With less than two weeks left in Texas’ legislative session, an effort to expand the state’s medical marijuana program gained new life on Thursday after weeks of outcry from advocates who said Lt. Gov. Dan Patrick (R) was blocking the proposal.
The Texas House voted 134-12 last month to send House Bill 1535 to the state Senate, where it languished in a legislative purgatory for more than two weeks. Patrick on Thursday referred the proposal to the Senate State Affairs Committee. But the bill still faces significant hurdles. It must advance out of committee and receive approval from the full Senate by Wednesday, the last day the Senate can take up bills.
House Bill 1535, by state Rep. Stephanie Klick, R-Fort Worth, would expand the state’s medical cannabis program to include those with chronic pain, all cancer patients and Texans with post-traumatic stress disorder. It would also authorize the Department of State Health Services to add additional qualifying conditions through administrative rulemaking. Current law requires the Legislature to pass a bill to expand eligibility.
Patrick, who leads the Senate, has the final say on which bills are considered and to which committees they’ll be referred. His office did not respond to a request for comment.
“It’s difficult to come up with any explanation that makes sense as to why the lieutenant governor would block this legislation,” said Heather Fazio, director of Texans for Responsible Marijuana Policy. She added that the legislation is a “carefully crafted and moderate expansion” with wide bipartisan backing. Fazio said state Sens. Charles Schwertner, R-Georgetown, and Donna Campbell, R-New Braunfels, who are both doctors, have voiced support for HB 1535.
Spokespeople for Schwertner and Campbell did not respond to requests for comment.
Nick Etten, founder of the Veterans Cannabis Project, said in a statement that the medical marijuana expansion would provide “a vital lifeline to military veterans.”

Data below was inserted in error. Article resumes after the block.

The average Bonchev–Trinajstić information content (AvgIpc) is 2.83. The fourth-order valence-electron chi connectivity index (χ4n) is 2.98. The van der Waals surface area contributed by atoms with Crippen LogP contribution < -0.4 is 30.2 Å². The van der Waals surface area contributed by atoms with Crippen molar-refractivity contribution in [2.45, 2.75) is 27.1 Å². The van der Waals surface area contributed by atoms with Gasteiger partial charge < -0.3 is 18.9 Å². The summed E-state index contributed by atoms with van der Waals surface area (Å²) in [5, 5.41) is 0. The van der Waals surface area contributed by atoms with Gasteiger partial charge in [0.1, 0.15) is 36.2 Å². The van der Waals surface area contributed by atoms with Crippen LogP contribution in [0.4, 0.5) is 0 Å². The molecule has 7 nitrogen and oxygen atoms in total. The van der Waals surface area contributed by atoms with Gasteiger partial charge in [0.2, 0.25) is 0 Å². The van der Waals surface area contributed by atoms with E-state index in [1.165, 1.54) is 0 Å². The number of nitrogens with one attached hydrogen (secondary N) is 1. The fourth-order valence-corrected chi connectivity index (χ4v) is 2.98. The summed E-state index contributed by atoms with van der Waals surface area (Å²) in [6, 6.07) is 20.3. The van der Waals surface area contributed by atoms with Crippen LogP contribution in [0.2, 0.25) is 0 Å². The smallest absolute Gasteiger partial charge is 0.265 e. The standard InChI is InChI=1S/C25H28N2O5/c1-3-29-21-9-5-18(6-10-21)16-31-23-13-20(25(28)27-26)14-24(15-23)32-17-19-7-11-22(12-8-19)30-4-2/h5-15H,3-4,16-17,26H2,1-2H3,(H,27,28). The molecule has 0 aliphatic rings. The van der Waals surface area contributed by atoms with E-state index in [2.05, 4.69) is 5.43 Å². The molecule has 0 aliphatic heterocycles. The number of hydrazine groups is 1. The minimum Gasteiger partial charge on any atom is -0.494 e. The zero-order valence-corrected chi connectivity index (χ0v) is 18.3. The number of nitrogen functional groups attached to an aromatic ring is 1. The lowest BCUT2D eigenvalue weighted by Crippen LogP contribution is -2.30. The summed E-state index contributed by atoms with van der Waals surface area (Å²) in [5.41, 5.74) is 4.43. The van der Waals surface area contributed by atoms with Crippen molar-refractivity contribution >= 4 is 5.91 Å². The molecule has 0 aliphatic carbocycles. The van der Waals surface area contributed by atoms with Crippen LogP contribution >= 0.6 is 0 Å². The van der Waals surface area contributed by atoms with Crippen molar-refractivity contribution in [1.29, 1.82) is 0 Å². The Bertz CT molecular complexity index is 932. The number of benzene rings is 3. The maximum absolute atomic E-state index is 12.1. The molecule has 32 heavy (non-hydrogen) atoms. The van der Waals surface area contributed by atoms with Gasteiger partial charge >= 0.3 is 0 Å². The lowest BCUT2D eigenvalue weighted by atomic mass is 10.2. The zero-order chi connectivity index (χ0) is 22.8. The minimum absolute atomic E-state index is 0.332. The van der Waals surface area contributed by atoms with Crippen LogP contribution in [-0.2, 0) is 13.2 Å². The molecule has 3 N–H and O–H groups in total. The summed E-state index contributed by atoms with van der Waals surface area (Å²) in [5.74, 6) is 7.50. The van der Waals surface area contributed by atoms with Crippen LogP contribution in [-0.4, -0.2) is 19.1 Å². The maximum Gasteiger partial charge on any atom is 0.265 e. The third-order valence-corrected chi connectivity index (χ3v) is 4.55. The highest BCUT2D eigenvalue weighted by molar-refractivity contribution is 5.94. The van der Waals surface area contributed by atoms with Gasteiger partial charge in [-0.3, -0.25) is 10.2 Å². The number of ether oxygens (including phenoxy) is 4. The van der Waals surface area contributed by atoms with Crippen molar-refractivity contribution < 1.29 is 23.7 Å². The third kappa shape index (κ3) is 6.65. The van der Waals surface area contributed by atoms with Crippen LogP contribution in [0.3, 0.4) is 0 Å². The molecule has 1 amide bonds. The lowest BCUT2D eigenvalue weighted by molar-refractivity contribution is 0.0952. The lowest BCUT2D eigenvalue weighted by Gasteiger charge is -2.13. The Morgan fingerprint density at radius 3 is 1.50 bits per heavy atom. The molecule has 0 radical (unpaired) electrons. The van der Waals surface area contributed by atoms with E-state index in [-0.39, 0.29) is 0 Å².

“Texas has a long history of supporting our veterans,” Etten said. “But when it comes to giving them the tools to fight their pain and trauma, Texas falls short of other states and must do better, starting today.”
The bill would also allow for medical cannabis sold in Texas to contain up to 5 percent tetrahydrocannabinol, the psychoactive ingredient that produces a high. Current law caps the amount of THC in medical marijuana at 0.5 percent, slightly more than what’s allowed under state and federal laws for cannabidiol. CBD, derived from hemp, contains only traces of the psychoactive compounds found in cannabis and is often used for pain relief.
Earlier this week, a Texas Senate committee advanced a proposal to lower penalties for the possession of small amounts of cannabis concentrates.That measure is poised for a vote on the Senate floor.
Patrick in 2019 refused to give a hearing to a medical marijuana expansion measure. A Patrick spokesperson told The Texas Tribune at the time that the lieutenant governor is “strongly opposed to weakening any laws against marijuana [and] remains wary of the various medicinal use proposals that could become a vehicle for expanding access to this drug.”
Despite Patrick’s opposition, a clear majority of Texans support legalizing cannabis. A February poll from the University of Texas at Austin and The Texas Tribune found that 60 percent of Texans said possession of small or large amounts of marijuana for any purpose should be legal, and only 13 percent said it shouldn’t be legal for any use. The rest would allow it “for medical purposes only.”
Medical marijuana advocates and industry leaders had hoped to capitalize on the growing support this legislative session to overhaul a system that they say is riddled with strict rules, red tape and burdensome barriers. The many shortcomings have left the program largely inaccessible to those it was intended to help, they said.
There were only about 3,500 medical marijuana patients in Texas as of January. Advocates say about 2 million people are eligible based on current law.
Forty-seven states have legalized cannabis in some capacity, but Texas’ onerous restrictions put it in the bottom 11 in terms of accessibility, according to the National Conference of State Legislatures.